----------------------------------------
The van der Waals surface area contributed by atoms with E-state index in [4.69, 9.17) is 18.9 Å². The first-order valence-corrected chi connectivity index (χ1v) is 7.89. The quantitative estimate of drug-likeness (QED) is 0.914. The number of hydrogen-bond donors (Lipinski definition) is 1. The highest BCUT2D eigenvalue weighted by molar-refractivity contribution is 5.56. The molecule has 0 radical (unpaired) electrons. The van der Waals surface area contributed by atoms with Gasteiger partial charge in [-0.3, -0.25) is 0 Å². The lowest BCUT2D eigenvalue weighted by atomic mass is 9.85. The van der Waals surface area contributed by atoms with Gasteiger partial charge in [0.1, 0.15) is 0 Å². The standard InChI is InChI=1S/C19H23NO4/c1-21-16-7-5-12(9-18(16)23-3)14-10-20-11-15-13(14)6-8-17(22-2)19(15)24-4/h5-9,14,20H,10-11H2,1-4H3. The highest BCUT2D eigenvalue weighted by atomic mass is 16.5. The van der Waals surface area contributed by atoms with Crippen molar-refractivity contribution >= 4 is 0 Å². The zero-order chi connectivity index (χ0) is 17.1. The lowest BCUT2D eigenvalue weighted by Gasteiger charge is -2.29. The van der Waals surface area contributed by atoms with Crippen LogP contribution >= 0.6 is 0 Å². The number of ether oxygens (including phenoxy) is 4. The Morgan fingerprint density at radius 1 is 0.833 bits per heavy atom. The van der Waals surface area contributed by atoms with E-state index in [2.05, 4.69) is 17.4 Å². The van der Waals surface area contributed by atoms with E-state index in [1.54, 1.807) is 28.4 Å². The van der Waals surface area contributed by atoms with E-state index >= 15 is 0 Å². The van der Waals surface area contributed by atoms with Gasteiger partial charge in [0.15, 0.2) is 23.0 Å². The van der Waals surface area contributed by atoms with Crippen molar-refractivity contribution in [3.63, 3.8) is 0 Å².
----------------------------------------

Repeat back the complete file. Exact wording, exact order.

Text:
The van der Waals surface area contributed by atoms with E-state index in [4.69, 9.17) is 18.9 Å². The first-order valence-corrected chi connectivity index (χ1v) is 7.89. The quantitative estimate of drug-likeness (QED) is 0.914. The number of hydrogen-bond donors (Lipinski definition) is 1. The highest BCUT2D eigenvalue weighted by molar-refractivity contribution is 5.56. The molecule has 0 radical (unpaired) electrons. The van der Waals surface area contributed by atoms with Gasteiger partial charge in [-0.3, -0.25) is 0 Å². The lowest BCUT2D eigenvalue weighted by atomic mass is 9.85. The van der Waals surface area contributed by atoms with Gasteiger partial charge in [0.1, 0.15) is 0 Å². The standard InChI is InChI=1S/C19H23NO4/c1-21-16-7-5-12(9-18(16)23-3)14-10-20-11-15-13(14)6-8-17(22-2)19(15)24-4/h5-9,14,20H,10-11H2,1-4H3. The highest BCUT2D eigenvalue weighted by atomic mass is 16.5. The van der Waals surface area contributed by atoms with Crippen molar-refractivity contribution >= 4 is 0 Å². The zero-order chi connectivity index (χ0) is 17.1. The lowest BCUT2D eigenvalue weighted by Gasteiger charge is -2.29. The van der Waals surface area contributed by atoms with Crippen LogP contribution >= 0.6 is 0 Å². The number of ether oxygens (including phenoxy) is 4. The Morgan fingerprint density at radius 1 is 0.833 bits per heavy atom. The van der Waals surface area contributed by atoms with E-state index in [2.05, 4.69) is 17.4 Å². The van der Waals surface area contributed by atoms with E-state index in [1.54, 1.807) is 28.4 Å². The van der Waals surface area contributed by atoms with E-state index >= 15 is 0 Å². The van der Waals surface area contributed by atoms with Gasteiger partial charge in [0.15, 0.2) is 23.0 Å². The van der Waals surface area contributed by atoms with Crippen molar-refractivity contribution in [3.63, 3.8) is 0 Å².